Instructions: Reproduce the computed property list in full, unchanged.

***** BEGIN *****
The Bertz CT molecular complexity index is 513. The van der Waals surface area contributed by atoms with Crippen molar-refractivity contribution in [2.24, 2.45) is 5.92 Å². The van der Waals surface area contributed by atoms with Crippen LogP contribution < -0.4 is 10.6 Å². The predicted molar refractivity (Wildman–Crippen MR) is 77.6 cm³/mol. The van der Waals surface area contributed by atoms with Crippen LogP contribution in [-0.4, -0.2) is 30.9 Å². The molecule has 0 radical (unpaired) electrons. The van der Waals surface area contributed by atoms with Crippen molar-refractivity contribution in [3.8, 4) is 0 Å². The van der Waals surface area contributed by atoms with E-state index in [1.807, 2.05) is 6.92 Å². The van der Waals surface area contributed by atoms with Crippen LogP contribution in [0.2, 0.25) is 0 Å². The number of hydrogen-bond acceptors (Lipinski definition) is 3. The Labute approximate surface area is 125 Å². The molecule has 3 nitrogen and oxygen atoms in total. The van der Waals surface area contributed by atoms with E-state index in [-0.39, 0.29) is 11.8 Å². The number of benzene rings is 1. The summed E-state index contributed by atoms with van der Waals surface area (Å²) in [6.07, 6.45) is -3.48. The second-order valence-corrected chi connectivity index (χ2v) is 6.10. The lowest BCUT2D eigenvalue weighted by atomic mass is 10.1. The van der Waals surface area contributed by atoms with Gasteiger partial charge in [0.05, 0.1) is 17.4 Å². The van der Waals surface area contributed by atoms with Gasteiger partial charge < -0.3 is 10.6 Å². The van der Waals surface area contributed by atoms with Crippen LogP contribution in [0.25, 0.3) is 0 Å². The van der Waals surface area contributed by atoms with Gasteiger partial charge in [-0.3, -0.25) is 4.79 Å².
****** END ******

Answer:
The Bertz CT molecular complexity index is 513. The van der Waals surface area contributed by atoms with Crippen molar-refractivity contribution in [2.24, 2.45) is 5.92 Å². The van der Waals surface area contributed by atoms with Crippen LogP contribution < -0.4 is 10.6 Å². The predicted molar refractivity (Wildman–Crippen MR) is 77.6 cm³/mol. The van der Waals surface area contributed by atoms with Crippen LogP contribution in [-0.4, -0.2) is 30.9 Å². The molecule has 0 radical (unpaired) electrons. The van der Waals surface area contributed by atoms with Crippen molar-refractivity contribution in [3.8, 4) is 0 Å². The van der Waals surface area contributed by atoms with E-state index in [1.807, 2.05) is 6.92 Å². The van der Waals surface area contributed by atoms with Crippen LogP contribution in [0.2, 0.25) is 0 Å². The number of hydrogen-bond acceptors (Lipinski definition) is 3. The Labute approximate surface area is 125 Å². The molecule has 3 nitrogen and oxygen atoms in total. The van der Waals surface area contributed by atoms with E-state index in [-0.39, 0.29) is 11.8 Å². The number of benzene rings is 1. The summed E-state index contributed by atoms with van der Waals surface area (Å²) in [6.07, 6.45) is -3.48. The second-order valence-corrected chi connectivity index (χ2v) is 6.10. The lowest BCUT2D eigenvalue weighted by atomic mass is 10.1. The van der Waals surface area contributed by atoms with Gasteiger partial charge in [0.05, 0.1) is 17.4 Å². The van der Waals surface area contributed by atoms with Gasteiger partial charge < -0.3 is 10.6 Å². The van der Waals surface area contributed by atoms with Crippen LogP contribution in [0.25, 0.3) is 0 Å². The van der Waals surface area contributed by atoms with Gasteiger partial charge in [-0.3, -0.25) is 4.79 Å².